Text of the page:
Spring term 2014 I took a Crisis Management corse through theUniversity of Oregon SOJC thought by Kelli Matthews. This corse explored the ins and outs of managing inevitable public relations crises. During the term we had two crises simulations that required hands-on work.
The first simulation was lead by Jonathan Bernstein, a seasoned crisis management professional. We began the day by going over the most important points in his piece, Keeping the Wolves at Bay. Our class was broken up into five groups of five and when handed a single page document explaining the mock crisis and the details that was known at the time. This “assignment” consisted of a 45 minute session where teams developed key messages and prepared for on camera interviews. Next, each team filtered through the SOJC studio and had mock interviews lead by Bernstein. He attempted to trips us up and distract us from our key messages (It may have worked…). Immediately following this we compiled everyones interview and projected them in front of the class. Bernstein would pause our interviews at the faults and discuss what we could have done better. Although slightly ruthless, this experience was unforgettable. Within four hours I was able to have tangible experience that mimicked the management of a crisis.
Media training with Jonathan Bernstein.
The second simulation was broader and encompassed the crisis as a whole.
Once again out class was split into small groups. This time we were all assigned a specific government affiliation. Some groups represented a town’s police department while others represented the state governor’s office. By use of supplemental reading, each group became familiar with their respective personas. With the help of Kelli, a simulation website and three proctors in Virginia our class was given a live-time mock terrorist attack and the reigns to control it. Throughout the four hours our class would discover further developments and the simulation would change based off of our management and decisions. We were required to response via press releases and social media. Concluding the day we hosted a mock press conference where elected individuals represented government personal and were interviewed by reporting students. The simulation was a huge success! The live experience and adrenaline filled work gave the class a look into the management of real PR crisis.
Each person must find his or her own techniques and tricks because there is no right way to prepare for a presentation. I discovered my “right way” winter term of my junior year at the UO. On May 28, 2014 I put together a mock presentation for The League to Save Lake Tahoe for my Journalism 452 class. My process followed the guidelines below.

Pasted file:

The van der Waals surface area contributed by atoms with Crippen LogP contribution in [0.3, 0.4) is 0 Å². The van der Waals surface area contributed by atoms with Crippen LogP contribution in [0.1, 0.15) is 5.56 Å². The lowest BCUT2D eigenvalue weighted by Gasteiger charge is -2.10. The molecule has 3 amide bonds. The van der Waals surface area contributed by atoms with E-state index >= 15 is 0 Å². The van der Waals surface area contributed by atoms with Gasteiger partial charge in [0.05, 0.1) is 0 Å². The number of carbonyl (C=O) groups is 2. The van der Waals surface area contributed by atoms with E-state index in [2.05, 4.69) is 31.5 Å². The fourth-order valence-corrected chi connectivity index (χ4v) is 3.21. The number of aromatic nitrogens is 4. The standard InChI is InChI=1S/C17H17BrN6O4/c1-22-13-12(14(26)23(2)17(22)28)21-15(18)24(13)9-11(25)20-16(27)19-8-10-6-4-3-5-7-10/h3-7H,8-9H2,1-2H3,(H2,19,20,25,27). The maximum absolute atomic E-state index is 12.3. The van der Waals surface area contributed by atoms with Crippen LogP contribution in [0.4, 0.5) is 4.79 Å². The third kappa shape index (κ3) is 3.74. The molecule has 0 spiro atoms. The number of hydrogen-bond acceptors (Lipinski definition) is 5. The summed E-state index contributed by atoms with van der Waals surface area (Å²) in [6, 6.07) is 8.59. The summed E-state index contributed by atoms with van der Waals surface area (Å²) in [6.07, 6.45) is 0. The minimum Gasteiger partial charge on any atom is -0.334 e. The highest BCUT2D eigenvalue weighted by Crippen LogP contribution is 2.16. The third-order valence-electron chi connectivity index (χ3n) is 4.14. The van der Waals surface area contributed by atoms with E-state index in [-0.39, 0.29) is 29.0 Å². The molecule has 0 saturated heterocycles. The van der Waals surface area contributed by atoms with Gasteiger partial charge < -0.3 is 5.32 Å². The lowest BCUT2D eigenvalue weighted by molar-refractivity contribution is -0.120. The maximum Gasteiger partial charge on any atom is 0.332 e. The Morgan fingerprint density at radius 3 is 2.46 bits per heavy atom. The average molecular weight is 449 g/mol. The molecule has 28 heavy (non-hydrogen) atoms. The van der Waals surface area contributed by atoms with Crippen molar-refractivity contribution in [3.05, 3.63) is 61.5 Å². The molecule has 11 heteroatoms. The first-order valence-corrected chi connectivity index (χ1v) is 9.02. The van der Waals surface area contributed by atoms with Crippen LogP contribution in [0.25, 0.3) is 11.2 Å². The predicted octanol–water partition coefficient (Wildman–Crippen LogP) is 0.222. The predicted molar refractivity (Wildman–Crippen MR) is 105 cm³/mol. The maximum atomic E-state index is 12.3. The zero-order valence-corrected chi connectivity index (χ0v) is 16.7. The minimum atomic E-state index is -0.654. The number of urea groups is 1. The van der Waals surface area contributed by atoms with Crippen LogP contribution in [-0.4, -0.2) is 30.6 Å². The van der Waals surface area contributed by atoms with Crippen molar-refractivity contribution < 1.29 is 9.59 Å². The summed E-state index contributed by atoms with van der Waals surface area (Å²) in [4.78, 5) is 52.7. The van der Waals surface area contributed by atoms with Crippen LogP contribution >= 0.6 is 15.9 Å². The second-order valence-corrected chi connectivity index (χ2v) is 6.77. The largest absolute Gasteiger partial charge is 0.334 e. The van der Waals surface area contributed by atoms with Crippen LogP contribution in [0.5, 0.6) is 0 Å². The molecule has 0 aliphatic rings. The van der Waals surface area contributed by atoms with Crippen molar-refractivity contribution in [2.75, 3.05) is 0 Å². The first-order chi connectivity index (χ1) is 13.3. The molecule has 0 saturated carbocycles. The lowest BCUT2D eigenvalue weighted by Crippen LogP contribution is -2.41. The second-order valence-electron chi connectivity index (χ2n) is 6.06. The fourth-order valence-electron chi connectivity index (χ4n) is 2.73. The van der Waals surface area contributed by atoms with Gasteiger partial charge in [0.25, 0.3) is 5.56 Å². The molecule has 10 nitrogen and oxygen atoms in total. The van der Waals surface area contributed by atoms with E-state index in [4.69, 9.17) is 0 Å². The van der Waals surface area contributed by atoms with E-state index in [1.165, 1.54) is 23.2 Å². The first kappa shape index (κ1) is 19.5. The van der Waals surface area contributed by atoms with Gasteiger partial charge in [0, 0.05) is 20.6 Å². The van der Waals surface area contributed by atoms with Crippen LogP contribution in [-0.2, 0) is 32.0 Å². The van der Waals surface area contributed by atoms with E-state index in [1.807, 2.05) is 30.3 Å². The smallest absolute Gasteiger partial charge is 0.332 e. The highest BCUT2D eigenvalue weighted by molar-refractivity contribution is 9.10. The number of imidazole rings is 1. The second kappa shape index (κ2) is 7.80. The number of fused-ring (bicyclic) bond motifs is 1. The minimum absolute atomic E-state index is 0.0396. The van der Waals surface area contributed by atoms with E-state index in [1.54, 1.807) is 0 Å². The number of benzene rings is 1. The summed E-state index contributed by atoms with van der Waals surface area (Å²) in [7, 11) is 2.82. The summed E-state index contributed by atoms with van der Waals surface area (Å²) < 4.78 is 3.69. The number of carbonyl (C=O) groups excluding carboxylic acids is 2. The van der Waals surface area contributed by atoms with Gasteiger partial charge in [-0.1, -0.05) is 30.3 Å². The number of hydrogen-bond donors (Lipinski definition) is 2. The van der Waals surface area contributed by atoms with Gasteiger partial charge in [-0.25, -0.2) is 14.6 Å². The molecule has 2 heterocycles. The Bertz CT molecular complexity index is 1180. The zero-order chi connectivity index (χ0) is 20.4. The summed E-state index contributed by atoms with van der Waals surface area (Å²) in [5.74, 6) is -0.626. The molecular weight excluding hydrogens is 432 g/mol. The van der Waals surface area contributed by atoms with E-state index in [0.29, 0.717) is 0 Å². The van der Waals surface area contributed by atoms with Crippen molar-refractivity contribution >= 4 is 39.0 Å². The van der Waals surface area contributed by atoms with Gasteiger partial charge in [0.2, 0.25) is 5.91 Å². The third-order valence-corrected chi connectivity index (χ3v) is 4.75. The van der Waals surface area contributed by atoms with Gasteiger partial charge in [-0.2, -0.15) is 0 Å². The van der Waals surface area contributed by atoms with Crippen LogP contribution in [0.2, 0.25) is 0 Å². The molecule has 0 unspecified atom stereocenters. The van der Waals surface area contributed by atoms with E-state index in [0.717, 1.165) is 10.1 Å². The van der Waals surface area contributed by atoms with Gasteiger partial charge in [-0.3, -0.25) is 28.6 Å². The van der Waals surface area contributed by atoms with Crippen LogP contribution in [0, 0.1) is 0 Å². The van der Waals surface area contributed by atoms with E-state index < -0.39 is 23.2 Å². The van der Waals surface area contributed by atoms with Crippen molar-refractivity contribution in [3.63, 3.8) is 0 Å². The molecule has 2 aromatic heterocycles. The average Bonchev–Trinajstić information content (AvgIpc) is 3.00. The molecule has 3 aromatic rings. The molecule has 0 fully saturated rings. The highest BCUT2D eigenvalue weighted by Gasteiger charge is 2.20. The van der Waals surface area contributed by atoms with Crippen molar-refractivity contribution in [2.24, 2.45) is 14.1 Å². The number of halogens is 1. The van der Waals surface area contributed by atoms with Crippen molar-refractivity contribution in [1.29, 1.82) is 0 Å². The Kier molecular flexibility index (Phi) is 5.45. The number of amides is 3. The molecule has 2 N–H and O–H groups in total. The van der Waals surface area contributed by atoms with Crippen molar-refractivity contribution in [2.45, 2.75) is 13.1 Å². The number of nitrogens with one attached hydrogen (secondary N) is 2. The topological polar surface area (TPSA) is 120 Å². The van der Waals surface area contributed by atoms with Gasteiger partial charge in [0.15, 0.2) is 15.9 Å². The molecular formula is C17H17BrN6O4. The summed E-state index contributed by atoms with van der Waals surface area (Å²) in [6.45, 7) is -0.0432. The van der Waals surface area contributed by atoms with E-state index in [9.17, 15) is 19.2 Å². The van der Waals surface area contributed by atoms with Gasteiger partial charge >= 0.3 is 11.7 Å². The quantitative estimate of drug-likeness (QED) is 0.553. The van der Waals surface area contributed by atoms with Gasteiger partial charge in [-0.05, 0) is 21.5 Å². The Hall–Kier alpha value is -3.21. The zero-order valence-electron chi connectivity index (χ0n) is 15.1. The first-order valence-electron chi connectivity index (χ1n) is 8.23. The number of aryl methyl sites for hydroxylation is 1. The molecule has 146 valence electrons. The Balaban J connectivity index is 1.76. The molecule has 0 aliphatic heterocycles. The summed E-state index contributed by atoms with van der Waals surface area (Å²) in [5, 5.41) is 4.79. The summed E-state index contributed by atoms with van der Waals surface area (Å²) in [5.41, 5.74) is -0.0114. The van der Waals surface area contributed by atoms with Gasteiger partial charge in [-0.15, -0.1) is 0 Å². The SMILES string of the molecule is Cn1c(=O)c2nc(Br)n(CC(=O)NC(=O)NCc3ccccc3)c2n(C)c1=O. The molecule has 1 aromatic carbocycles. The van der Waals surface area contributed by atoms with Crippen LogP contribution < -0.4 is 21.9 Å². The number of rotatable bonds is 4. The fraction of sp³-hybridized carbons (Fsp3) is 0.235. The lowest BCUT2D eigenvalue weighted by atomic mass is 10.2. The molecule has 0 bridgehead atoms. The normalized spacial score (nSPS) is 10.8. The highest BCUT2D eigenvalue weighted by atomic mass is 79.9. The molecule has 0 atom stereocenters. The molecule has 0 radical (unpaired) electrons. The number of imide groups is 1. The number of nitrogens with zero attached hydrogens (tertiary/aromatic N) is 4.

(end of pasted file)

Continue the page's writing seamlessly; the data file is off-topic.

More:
I had the pleasure of taking a presentations class taught by Mark Lewis. Mark, single-handedly, changed the way that I present.
To start any great presentation you must first focus on content. The information and context must be relevant and perfected.
- Repetitive context
- Irrelevant/unnecessary information
The visual aid is an important element of any presentation. For my presentation I created a Prezi. When using a slideshow for poster board format less is more. Graphics should be simple, clean and words should be kept to a minimum. This allows for elaboration on each slide or image.
As the famous saying goes, “practice makes perfect!” Practicing out loud is the bare minimum way to prepare for a good presentation. To go above and beyond, practice your presentation in front of a mirror or a group of friends. To take this a step further, record yourself on camera and play it back to find your distracting gestures or filler words.
Always make sure that your materials interface with your presenting space. While you are doing this, familiarize yourself with the space and what the room looks like. When it is your turn to presentation remember the presentation starts when you stand up not when your slides turn on. Stay composed and confident while walking to the stage.
- Ground yourself. Take a strong shoulder with stance.”Feel the force from the center of the earth!” -Mark Lewis
- Smile and thank. Lookout at your audience and reward them with a smile and thank them for their time.
- Introduce yourself without “up-speaking.” Use a lower tone at the end of your name. Believe it or not, this make you sound confident.
- Look for an “audience angel.” This is someone in the audience that is nodding along with you. By locking eye contact with this person it draws in other attention to the connection you have made. Therefore their attention focuses back to what you are saying. Not only does this trick aid to audience engagement, but it also make you, the speaker, feel more comfortable.
- End your presentation with “thank you.” Everyone’s time and attention is valuable.
“Learn the rules so you know how to break them!” -Mark Lewis. Now that you know how it should be done, change what you like. There is NO right way to present.
Photo via Jordan Crook
On Wednesday, May 28, 2014, tech site, Valleywag, published horrifying emails sent from Snapchat CEO and Cofounder Evan Spiegel. The emails were sent between Spiegel and his fraternity brothers when he attended Stanford University.
In a written response, Spiegel defended these sexist emails, “I’m obviously mortified and embarrassed that my idiotic e-mails during my fraternity days were made public,” he said. “I have no excuse. I’m sorry I wrote them at the time and I was a jerk to have written them. They in no way reflect who I am today or my views towards women.”